The existing animal models used for the simulation of acute gastrointestinal bleedings are usually non-survival models. We developed and evaluated a new porcine model (domestic pig, German Landrace) in which the animal remains alive and survives the artificial bleeding without any cardiovascular impairment. This consists of a bleeding catheter which is implanted into the stomach, then subcutaneously tunnelled from the abdomen to the neck where it is exteriorized and fixed with sutures. Using the injection of porcine blood, controllable and reproducible acute upper gastrointestinal bleeding can be simulated while maintaining normal gastrointestinal motility and physiology. Depending on the volume of blood applied through the gastric catheter, the bleeding intensity can be varied from traces of blood to a massive haemorrhage. This porcine model could be valuable, e.g. for testing the efficacy of new bleeding diagnostics in large animals before human use. PMID:26306615

  11. Interventional angiography in the diagnosis of acute lower gastrointestinal bleeding

    Interventional angiography with the use of indwelling arterial catheters, anticoagulants, vasodilators and fibrinolytic agents, complements conventional angiography in the diagnosis of acute lower gastrointestinal bleeding. These interventional techniques prolong, augment or reactive bleeding and, by enabling better timing of examinations, they increase the diagnostic efficacy of angiography. In the reported series of 63 patients with acute lower gastrointestinal hemorrhage, interventions increased the diagnostic yield of angiography for demonstration of extravasation from 32% to 65% and decreased the percentage of negative angiograms from 27% to 16%. Indications, techniques and risks of interventional angiography in the diagnosis of acute lower gastrointestinal bleeding are discussed. (orig.)

  12. Multidetector computed tomography in acute lower gastrointestinal bleeding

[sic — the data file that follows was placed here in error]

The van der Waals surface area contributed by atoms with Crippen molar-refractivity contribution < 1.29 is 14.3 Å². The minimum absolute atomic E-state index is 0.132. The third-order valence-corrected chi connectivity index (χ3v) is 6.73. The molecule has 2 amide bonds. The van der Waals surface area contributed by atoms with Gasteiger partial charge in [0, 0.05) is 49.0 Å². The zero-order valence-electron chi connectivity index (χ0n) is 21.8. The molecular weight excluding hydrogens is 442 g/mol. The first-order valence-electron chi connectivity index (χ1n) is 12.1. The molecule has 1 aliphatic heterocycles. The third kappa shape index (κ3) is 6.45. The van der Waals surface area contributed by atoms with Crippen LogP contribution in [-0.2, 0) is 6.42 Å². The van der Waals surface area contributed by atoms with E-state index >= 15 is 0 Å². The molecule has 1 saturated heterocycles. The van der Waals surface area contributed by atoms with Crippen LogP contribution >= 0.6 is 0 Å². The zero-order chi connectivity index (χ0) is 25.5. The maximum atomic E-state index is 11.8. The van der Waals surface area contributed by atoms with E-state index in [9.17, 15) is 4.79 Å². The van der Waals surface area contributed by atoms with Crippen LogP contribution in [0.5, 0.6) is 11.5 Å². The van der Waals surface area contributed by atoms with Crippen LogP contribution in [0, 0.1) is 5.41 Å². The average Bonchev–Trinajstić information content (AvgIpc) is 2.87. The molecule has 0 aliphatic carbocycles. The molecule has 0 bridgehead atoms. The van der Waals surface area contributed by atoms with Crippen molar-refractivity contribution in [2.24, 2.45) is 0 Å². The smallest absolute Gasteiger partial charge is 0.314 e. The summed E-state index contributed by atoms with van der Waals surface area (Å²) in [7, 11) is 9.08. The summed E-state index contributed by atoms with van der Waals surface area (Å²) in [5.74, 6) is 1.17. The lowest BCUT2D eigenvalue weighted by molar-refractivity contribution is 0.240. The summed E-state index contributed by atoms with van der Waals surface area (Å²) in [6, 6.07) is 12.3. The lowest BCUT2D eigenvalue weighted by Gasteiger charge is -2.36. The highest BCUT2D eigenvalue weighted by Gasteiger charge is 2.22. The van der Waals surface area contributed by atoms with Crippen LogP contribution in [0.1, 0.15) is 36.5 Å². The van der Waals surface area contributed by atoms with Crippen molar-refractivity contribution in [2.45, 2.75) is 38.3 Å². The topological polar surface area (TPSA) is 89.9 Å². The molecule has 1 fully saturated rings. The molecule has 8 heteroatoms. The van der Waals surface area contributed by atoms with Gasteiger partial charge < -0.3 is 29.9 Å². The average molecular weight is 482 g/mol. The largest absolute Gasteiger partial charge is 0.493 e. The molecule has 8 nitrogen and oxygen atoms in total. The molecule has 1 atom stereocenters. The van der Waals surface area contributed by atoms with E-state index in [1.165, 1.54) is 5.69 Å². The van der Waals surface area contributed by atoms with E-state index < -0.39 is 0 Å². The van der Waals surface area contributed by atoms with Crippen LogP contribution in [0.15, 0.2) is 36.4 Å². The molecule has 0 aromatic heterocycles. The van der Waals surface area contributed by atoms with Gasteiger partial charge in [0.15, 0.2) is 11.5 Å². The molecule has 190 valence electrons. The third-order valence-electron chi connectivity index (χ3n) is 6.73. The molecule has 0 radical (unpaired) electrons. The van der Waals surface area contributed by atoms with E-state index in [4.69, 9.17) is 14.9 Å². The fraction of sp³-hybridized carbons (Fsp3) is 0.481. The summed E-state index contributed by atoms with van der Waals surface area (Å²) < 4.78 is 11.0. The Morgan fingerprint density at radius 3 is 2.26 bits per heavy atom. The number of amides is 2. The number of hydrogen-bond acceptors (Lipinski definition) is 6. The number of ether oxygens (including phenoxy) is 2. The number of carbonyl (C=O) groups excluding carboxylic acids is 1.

John Palma

    2010-11-01

    Full Text Available John Palma, Marius Mihaila, Frank PilleulDépartement de Radiologie Digestive et des Urgences, Hôpital Edouard Herriot, Hospices Civils de Lyon, CHU, Lyon, FranceBackground: The aim of this study is to evaluate multidetector computed tomography (MDCT in acute massive lower gastrointestinal bleeding, with endoscopy and surgery as reference examinations.Methods: A single-center retrospective study involving 34 patients with acute massive lower gastrointestinal bleeding was carried out. All patients were evaluated by MDCT scan then endoscopic or surgical examinations. Sensitivity, specificity, and positive and negative predictive values of MDCT scan were calculated using the extravasation of the contrast agent as the main criterion.Results: Extravasation of the contrast agent was found in 30 of 34 patients (88%. The bleeding site seen on CT was always the same as on endoscopic or surgical examinations (100%. Sensitivity of MDCT scan was 94%, specificity 100%, positive predictive value 100%, and negative predictive value 50% (P < 0.001. Twelve diverticulum bleedings were seen on MDCT scan compared with 13 (92% on endoscopic or surgical examinations. Angiodysplasia was overestimated by MDCT scan.Conclusion: MDCT scan appears to be an excellent tool to find and localize the bleeding site in cases of acute massive lower gastrointestinal disease.Keywords: MDCT, acute lower gastrointestinal bleeding, extravasation, contrast agent

  13. Prospective study of bacteremia rate after elective band ligation and sclerotherapy with cyanoacrylate for esophageal varices in patients with advanced liver disease

    Danielle Queiroz Bonilha; Lucianna Motta Correia; Marie Monaghan; Luciano Lenz; Marcus Santos; Ermelindo Della Libera

    2011-01-01

    CONTEXT: Band ligation (BL) is the most appropriate endoscopic treatment for acute bleeding or prophylaxis of esophageal variceal bleeding. Sclerotherapy with N-butyl-2-cyanoacrylate (CY) can be an alternative for patients with advanced liver disease. Bacteremia is an infrequent complication after BL while the bacteremia rate following treatment with CY for esophageal varices remains unknown. OBJECTIVES: To evaluate and compare the incidence of transient bacteremia between cirrhotic patients ...